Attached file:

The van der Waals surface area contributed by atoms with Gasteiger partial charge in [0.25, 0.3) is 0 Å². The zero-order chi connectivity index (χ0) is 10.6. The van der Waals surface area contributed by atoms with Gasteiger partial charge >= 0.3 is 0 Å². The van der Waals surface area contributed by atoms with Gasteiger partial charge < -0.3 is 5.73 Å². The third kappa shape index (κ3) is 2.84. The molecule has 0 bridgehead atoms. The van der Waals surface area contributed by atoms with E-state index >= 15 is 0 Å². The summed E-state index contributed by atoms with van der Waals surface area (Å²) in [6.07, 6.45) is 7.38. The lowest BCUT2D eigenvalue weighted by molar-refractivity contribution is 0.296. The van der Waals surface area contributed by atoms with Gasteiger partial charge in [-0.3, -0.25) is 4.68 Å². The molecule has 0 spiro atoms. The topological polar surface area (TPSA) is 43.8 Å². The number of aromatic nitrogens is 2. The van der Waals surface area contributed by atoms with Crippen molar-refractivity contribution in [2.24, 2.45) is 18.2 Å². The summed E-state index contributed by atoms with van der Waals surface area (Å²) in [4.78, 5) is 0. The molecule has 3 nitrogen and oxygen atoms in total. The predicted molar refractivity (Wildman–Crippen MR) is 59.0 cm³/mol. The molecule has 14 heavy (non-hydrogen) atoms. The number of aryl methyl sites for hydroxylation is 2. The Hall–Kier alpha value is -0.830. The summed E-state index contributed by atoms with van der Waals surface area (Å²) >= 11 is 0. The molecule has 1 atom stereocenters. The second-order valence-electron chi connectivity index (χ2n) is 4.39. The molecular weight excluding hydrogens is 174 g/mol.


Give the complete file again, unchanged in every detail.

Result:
The van der Waals surface area contributed by atoms with Gasteiger partial charge in [0.25, 0.3) is 0 Å². The zero-order chi connectivity index (χ0) is 10.6. The van der Waals surface area contributed by atoms with Gasteiger partial charge >= 0.3 is 0 Å². The van der Waals surface area contributed by atoms with Gasteiger partial charge < -0.3 is 5.73 Å². The third kappa shape index (κ3) is 2.84. The molecule has 0 bridgehead atoms. The van der Waals surface area contributed by atoms with E-state index >= 15 is 0 Å². The summed E-state index contributed by atoms with van der Waals surface area (Å²) in [6.07, 6.45) is 7.38. The lowest BCUT2D eigenvalue weighted by molar-refractivity contribution is 0.296. The van der Waals surface area contributed by atoms with Gasteiger partial charge in [-0.3, -0.25) is 4.68 Å². The molecule has 0 spiro atoms. The topological polar surface area (TPSA) is 43.8 Å². The number of aromatic nitrogens is 2. The van der Waals surface area contributed by atoms with Crippen molar-refractivity contribution in [2.24, 2.45) is 18.2 Å². The summed E-state index contributed by atoms with van der Waals surface area (Å²) in [4.78, 5) is 0. The molecule has 3 nitrogen and oxygen atoms in total. The predicted molar refractivity (Wildman–Crippen MR) is 59.0 cm³/mol. The molecule has 14 heavy (non-hydrogen) atoms. The number of aryl methyl sites for hydroxylation is 2. The Hall–Kier alpha value is -0.830. The summed E-state index contributed by atoms with van der Waals surface area (Å²) >= 11 is 0. The molecule has 1 atom stereocenters. The second-order valence-electron chi connectivity index (χ2n) is 4.39. The molecular weight excluding hydrogens is 174 g/mol.